The Vienna-based South East Europe Organisation (SEEMO), supported by the Austrian Cooperation Eastern Europe – Austrian Development Agency, and in cooperation with the Organization for Security and Co-operation in Europe (OSCE) Mission in Serbia, the International Press Institute (IPI) and the International News Safety Institute (INSI), announces its annual meeting of journalists dedicated to investigative journalism: The 2nd South, Central and East Europe Investigative Journalism Days.
The 2nd South, Central and East Europe Investigative Journalism Days will take place in Belgrade, Serbia, from 27 to 29 June 2011, and will focus on corruption.
The Conference will cover a variety of topics related to investigating corruption, personal security, reporting on extremist politicians – as well as a training session.
Speakers include prominent international journalists and media experts who have firsthand experience in investigative reporting, both on the international and local level. SEEMO registered more than 120 participants.
Serbia´s president Boris Tadic will address the conference on 29 June 2011.
The 2nd South, Central and East Europe Investigative Journalism Days: Focus on Corruption was organized by the Vienna-based South East Europe Media Organisation (SEEMO) in Belgrade, Serbia, from 27 to 29 June 2011.
Attended by more than 150 international journalists, the conference was supported by the Austrian Cooperation Eastern Europe – Austrian Development Agency, and involved cooperation with the Organization for Security and Co-operation in Europe (OSCE) Mission in Serbia, the International Press Institute (IPI), Vienna, Austria, and the International News Safety Institute (INSI), London, UK.
During numerous panel discussions, investigative journalists from Western and Eastern Europe, that is, established and emerging democracies, exchanged their experiences as investigative journalists. There appeared to be agreement that investigating corruption is a dangerous profession in all countries, but that the nature of the threat varies. In established democracies, journalists can face pressure from security services and courts seeking to identify confidential sources, while in emerging democracies in Eastern Europe investigating corruption can be life-threatening. In fact, several journalists who attended the conference had been severely beaten and some arrived with police protection.
Due to the economic crisis and diverse pressures, depending on the country, most media have opted out of investigative journalism: it is expensive, time consuming and dangerous. Yet, all panelists said they would continue with their investigative work.
The following conclusions can be drawn from the conference speeches and debates:
1) Investigative journalism is a dangerous but necessary profession: while investigative journalists suffer different types of pressure because of their work, the nature of the threat differs from country to country: in some countries it is all about surveillance and the revelation of sources. In others, journalists are beaten and killed.
2) In democratic countries the functioning judiciary system prosecutes those who threaten or attack journalists; in transitional democracies the courts and political authorities dismiss threats against journalists as part of their profession. In some countries, journalists are considered instruments of power and institutional mouthpieces.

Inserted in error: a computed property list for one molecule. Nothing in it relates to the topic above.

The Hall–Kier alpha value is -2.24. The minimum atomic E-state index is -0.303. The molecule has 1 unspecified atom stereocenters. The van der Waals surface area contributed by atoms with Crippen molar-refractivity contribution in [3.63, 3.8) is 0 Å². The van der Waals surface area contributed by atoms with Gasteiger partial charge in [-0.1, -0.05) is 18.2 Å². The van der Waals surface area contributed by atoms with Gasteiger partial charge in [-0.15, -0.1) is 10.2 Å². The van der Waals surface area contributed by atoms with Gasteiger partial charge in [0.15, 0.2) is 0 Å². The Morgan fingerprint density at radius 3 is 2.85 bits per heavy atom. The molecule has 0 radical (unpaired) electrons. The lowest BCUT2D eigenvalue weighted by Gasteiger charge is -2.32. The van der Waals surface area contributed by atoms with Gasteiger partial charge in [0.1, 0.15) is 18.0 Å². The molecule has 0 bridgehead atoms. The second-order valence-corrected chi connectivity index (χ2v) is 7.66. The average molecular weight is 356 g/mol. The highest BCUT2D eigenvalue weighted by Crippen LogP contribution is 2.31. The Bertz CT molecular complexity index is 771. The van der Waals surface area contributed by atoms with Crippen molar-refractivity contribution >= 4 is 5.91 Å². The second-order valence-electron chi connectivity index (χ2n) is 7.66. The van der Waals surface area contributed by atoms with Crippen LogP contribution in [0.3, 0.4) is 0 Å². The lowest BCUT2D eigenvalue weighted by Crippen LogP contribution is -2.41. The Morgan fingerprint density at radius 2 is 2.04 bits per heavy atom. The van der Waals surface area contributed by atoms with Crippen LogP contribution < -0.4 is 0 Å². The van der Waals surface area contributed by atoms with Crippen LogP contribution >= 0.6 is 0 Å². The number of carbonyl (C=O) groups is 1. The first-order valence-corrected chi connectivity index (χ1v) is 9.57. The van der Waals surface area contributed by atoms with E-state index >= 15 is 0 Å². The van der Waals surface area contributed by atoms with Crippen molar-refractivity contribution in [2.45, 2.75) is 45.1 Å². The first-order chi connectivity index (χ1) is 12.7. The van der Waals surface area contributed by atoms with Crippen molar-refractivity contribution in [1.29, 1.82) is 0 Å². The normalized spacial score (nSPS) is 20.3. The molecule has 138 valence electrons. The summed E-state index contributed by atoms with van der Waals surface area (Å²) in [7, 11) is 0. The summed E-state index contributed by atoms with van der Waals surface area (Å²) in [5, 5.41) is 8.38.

3) Threats and pressures come from different sources: politicians, the state, business leaders, criminals and in some cases from religious leaders.
4) Those who exert pressure have clear objectives: to force journalists to stop writing and investigating, to desist from pursuing a particular story, and to engage in self-censorship.
5) Journalists consider that denouncing corruption is worth the risk. They continue working despite threats and pressure, and despite friendly advice from colleagues and friends who say: “Do you really have to write about this?”
6) While pressure on investigative journalists exists in most countries, it is in those states where institutions do not function or function poorly-especially the police and the judiciary- where impunity prevails. We call on political authorities to establish functioning institutions. Democracy is not only about elections.
7) Media owners and editors have to protect their journalists. Media workers should not be abandoned once they run into problems. Economic and professional support are essential.
8) Solidarity among journalists is another essential element. Turning away from those who have problems does not take away the problem. Solidarity can be expressed in many ways: spreading the news, showing support, exposing injustice.
9) In that respect, there is a proposal to create a Task Force focused on following police investigations and trials against individuals responsible for attacking journalists. It would be an ad hoc group, financed through an international grant, which would monitor trials, denounce irregularities and inform the public. This task force would strengthen the work of non-governmental organisations like the South East Europe Media Organisation (SEEMO).
10) Most speakers underlined the importance of international support in difficult moments. Politicians do not like to be criticized from abroad. That is the role of SEEMO: providing international professional support to threatened journalists and defending press freedom.
11) International support has another important aspect: cross-border cooperation. In practical terms, it implies the exchange of news, information and joint investigation projects.
12) Last but not least, creating formal and informal networks, both national and international, creating teams, building confidence and supporting colleagues are all essential.